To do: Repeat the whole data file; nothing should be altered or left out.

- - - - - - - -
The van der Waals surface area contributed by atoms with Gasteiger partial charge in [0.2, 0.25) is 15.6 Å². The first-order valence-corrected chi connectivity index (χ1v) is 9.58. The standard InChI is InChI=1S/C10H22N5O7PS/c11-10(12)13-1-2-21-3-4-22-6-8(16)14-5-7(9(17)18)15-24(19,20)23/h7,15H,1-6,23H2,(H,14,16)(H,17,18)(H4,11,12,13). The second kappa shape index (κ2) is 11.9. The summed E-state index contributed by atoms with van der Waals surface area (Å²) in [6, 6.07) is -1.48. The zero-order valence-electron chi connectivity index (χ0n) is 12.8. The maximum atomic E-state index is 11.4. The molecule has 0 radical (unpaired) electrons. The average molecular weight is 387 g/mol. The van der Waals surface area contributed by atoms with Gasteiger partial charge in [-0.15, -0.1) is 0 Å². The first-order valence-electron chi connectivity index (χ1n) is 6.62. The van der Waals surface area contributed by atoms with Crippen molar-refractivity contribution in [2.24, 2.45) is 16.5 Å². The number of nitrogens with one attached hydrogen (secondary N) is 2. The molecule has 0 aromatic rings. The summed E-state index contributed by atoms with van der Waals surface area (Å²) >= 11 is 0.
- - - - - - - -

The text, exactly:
The van der Waals surface area contributed by atoms with Gasteiger partial charge in [0.2, 0.25) is 15.6 Å². The first-order valence-corrected chi connectivity index (χ1v) is 9.58. The standard InChI is InChI=1S/C10H22N5O7PS/c11-10(12)13-1-2-21-3-4-22-6-8(16)14-5-7(9(17)18)15-24(19,20)23/h7,15H,1-6,23H2,(H,14,16)(H,17,18)(H4,11,12,13). The second kappa shape index (κ2) is 11.9. The summed E-state index contributed by atoms with van der Waals surface area (Å²) in [6, 6.07) is -1.48. The zero-order valence-electron chi connectivity index (χ0n) is 12.8. The maximum atomic E-state index is 11.4. The molecule has 0 radical (unpaired) electrons. The average molecular weight is 387 g/mol. The van der Waals surface area contributed by atoms with Gasteiger partial charge in [-0.15, -0.1) is 0 Å². The first-order valence-electron chi connectivity index (χ1n) is 6.62. The van der Waals surface area contributed by atoms with Crippen molar-refractivity contribution in [2.24, 2.45) is 16.5 Å². The number of nitrogens with one attached hydrogen (secondary N) is 2. The molecule has 0 aromatic rings. The summed E-state index contributed by atoms with van der Waals surface area (Å²) >= 11 is 0.